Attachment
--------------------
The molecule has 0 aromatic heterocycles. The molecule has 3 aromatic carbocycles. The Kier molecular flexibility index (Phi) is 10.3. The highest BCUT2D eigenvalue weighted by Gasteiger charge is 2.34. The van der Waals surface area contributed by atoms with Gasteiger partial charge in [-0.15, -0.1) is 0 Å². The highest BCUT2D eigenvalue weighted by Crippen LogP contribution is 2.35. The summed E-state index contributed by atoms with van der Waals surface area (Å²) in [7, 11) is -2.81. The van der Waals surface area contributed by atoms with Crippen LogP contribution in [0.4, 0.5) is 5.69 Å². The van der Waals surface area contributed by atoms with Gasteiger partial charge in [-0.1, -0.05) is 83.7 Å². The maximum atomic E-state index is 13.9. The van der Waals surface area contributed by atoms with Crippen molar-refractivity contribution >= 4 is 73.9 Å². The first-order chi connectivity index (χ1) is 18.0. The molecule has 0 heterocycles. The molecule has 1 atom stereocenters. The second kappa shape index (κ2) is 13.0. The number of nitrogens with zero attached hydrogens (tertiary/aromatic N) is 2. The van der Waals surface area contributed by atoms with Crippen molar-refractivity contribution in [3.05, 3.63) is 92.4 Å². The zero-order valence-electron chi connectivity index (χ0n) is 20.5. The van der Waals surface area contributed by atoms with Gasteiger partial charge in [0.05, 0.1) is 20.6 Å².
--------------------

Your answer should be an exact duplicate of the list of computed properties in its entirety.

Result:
The molecule has 0 aromatic heterocycles. The molecule has 3 aromatic carbocycles. The Kier molecular flexibility index (Phi) is 10.3. The highest BCUT2D eigenvalue weighted by Gasteiger charge is 2.34. The van der Waals surface area contributed by atoms with Gasteiger partial charge in [-0.15, -0.1) is 0 Å². The highest BCUT2D eigenvalue weighted by Crippen LogP contribution is 2.35. The summed E-state index contributed by atoms with van der Waals surface area (Å²) in [7, 11) is -2.81. The van der Waals surface area contributed by atoms with Crippen LogP contribution in [0.4, 0.5) is 5.69 Å². The van der Waals surface area contributed by atoms with Gasteiger partial charge in [-0.1, -0.05) is 83.7 Å². The maximum atomic E-state index is 13.9. The van der Waals surface area contributed by atoms with Crippen molar-refractivity contribution >= 4 is 73.9 Å². The first-order chi connectivity index (χ1) is 18.0. The molecule has 0 heterocycles. The molecule has 1 atom stereocenters. The second kappa shape index (κ2) is 13.0. The number of nitrogens with zero attached hydrogens (tertiary/aromatic N) is 2. The van der Waals surface area contributed by atoms with Crippen molar-refractivity contribution in [3.05, 3.63) is 92.4 Å². The zero-order valence-electron chi connectivity index (χ0n) is 20.5. The van der Waals surface area contributed by atoms with Gasteiger partial charge in [0.05, 0.1) is 20.6 Å².